Despite the chaos, an elaborate supply chain has developed over the years to facilitate the journey of a potato from the fields of rural Nepal and place it, smothered in curry, on a dinner plate in Kathmandu. Along the way, the vegetable will pass through the hands of a diverse array of Nepalis--people from different castes, geographical locations, and economic situations--all of whom can be found within Kalimati's gates.
Each morning in Dahding VC, Gurungcha Nepali rises with the sun to water his crops: eggplant, radishes, peppers, lady's finger, cabbage, and cauliflower. A simple farmer for most of his life, Gurungcha decided to take matters into his own hands two years ago.
"Now I bring my own vegetables directly to Kalimati once or twice a week," he says. His vegetables are currently spewed across the floor of his stall, where he them into 'fresh' and 'rotten' piles. The five-hour drive over difficult terrain from his house to Kathmandu is well worth the trouble. "It's pretty easy to sell my produce here. In my village everyone grows their own vegetables, so there's no one to buy mine," he adds.
Gurungcha's case is unique in that he is able to grow, transport, and sell his goods himself, cutting out the cost of a middleman. In most cases, farmers depend on the middle man to buy their vegetable yield and then sell it to vendors in Kalimati.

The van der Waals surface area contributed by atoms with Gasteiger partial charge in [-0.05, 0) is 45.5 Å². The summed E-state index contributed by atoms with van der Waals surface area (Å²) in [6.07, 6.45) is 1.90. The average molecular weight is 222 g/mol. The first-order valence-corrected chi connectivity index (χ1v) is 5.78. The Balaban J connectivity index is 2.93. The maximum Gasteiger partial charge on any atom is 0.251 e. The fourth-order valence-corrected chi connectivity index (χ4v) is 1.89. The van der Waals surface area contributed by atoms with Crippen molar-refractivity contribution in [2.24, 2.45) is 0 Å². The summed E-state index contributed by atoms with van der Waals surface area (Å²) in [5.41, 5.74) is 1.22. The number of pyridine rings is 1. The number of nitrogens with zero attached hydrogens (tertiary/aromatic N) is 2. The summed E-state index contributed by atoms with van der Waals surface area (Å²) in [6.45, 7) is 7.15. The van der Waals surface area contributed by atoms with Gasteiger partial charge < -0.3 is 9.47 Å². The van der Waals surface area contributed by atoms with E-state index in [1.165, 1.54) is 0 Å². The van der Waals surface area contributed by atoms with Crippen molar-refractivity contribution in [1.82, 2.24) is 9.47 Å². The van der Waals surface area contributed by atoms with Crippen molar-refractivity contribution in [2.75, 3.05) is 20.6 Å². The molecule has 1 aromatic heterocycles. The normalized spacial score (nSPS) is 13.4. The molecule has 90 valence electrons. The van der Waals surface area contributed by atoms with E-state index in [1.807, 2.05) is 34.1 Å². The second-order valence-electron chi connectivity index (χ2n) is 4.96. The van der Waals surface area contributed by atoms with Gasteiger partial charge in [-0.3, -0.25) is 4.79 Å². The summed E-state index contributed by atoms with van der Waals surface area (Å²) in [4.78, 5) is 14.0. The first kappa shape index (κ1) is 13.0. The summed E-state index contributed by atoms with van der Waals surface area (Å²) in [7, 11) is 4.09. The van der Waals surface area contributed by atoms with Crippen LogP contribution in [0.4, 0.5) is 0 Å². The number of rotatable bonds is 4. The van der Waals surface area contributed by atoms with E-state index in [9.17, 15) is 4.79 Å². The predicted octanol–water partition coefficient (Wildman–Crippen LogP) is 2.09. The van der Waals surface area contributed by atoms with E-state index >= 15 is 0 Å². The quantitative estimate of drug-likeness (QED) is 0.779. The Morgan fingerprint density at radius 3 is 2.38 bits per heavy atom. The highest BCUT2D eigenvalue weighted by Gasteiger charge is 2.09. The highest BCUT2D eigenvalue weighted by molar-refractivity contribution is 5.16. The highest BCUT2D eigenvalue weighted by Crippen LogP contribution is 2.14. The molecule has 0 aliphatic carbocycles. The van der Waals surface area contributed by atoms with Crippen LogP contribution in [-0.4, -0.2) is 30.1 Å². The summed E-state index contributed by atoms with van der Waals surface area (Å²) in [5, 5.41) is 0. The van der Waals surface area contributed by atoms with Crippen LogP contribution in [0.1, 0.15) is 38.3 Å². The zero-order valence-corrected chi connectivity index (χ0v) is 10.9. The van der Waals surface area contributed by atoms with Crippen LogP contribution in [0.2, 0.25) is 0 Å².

Between the farmer and the vegetable vendor, the role of middleman has developed into a profession of its own over the years, but it requires haggling skills as well as the ability to transport tonnes of produce in a timely manner.
Mainuddin Basnet has been playing the role of middleman and vendor at Kalimati for 25 years. "I have a partnership with my relatives in Rautaha district. They plant vegetables; my sons drive 12 hours to bring the yield here; and I sell all of it from my stall."
His customers include restaurant owners, shop keepers, and even bicycle vendors. To make ends meet, Mainuddin now resides in Kalimati and works in his stall from 3am to 8pm each day. "The long hours and constant haggling can be difficult, but I'm grateful that I can support my family."
The beauty of Kalimati market is not only that it provides a platform for rural farmers to sell their vegetables to those in the Valley, but it also enables all types of entrepreneurs, from the Soaltee Crown Plaza to the single mother sitting behind her nanglo, to buy bulk produce at a low price in the mornings, and then resell it for a profit throughout the day.And that is just how Pratima Sharma supports herself and her son. Rising each morning before dawn, the young mother makes her way to Kalimati and pushes through the crowds. During the current season, she buys lemons; 500 each day, and then resells them, usually somewhere near Ratna Park. She claims to make Rs. 200 per day, which is just enough to support herself and her son. She appreciates Kalimati because it provides her with an income, but like so many others that deal with the madness of the market, it is a love-hate relationship. "Sometimes the dealer likes to get rid of his bad lemons by slipping them in with the good ones I buy, but it's okay, I survive."